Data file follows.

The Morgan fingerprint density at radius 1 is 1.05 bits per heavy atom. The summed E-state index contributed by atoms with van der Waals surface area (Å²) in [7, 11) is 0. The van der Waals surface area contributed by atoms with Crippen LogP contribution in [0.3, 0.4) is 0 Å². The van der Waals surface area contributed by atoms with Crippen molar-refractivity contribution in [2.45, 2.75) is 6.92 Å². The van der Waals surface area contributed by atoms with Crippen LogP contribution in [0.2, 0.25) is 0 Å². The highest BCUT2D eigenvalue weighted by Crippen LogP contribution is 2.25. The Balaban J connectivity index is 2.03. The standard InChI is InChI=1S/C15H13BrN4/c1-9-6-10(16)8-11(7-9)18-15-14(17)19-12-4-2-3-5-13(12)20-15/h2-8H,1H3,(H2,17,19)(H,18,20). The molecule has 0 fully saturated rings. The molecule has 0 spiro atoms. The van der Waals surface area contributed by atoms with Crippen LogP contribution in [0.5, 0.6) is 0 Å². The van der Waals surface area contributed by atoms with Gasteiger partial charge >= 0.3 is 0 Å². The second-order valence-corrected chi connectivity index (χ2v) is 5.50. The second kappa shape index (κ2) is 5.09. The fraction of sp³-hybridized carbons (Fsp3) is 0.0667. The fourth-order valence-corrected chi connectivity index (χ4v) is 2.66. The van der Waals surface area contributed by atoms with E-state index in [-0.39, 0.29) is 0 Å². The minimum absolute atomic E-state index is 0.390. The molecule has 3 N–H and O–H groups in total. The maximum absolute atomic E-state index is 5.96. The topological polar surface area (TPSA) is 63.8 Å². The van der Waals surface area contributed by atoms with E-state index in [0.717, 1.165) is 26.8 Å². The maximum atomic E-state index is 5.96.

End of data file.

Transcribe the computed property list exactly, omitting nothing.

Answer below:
The Morgan fingerprint density at radius 1 is 1.05 bits per heavy atom. The summed E-state index contributed by atoms with van der Waals surface area (Å²) in [7, 11) is 0. The van der Waals surface area contributed by atoms with Crippen LogP contribution in [0.3, 0.4) is 0 Å². The van der Waals surface area contributed by atoms with Crippen molar-refractivity contribution in [2.45, 2.75) is 6.92 Å². The van der Waals surface area contributed by atoms with Crippen LogP contribution in [0.2, 0.25) is 0 Å². The highest BCUT2D eigenvalue weighted by Crippen LogP contribution is 2.25. The Balaban J connectivity index is 2.03. The standard InChI is InChI=1S/C15H13BrN4/c1-9-6-10(16)8-11(7-9)18-15-14(17)19-12-4-2-3-5-13(12)20-15/h2-8H,1H3,(H2,17,19)(H,18,20). The molecule has 0 fully saturated rings. The molecule has 0 spiro atoms. The van der Waals surface area contributed by atoms with Crippen LogP contribution in [0.5, 0.6) is 0 Å². The van der Waals surface area contributed by atoms with Gasteiger partial charge >= 0.3 is 0 Å². The second-order valence-corrected chi connectivity index (χ2v) is 5.50. The second kappa shape index (κ2) is 5.09. The fraction of sp³-hybridized carbons (Fsp3) is 0.0667. The fourth-order valence-corrected chi connectivity index (χ4v) is 2.66. The van der Waals surface area contributed by atoms with E-state index in [-0.39, 0.29) is 0 Å². The minimum absolute atomic E-state index is 0.390. The molecule has 3 N–H and O–H groups in total. The maximum absolute atomic E-state index is 5.96. The topological polar surface area (TPSA) is 63.8 Å². The van der Waals surface area contributed by atoms with E-state index in [0.717, 1.165) is 26.8 Å². The maximum atomic E-state index is 5.96.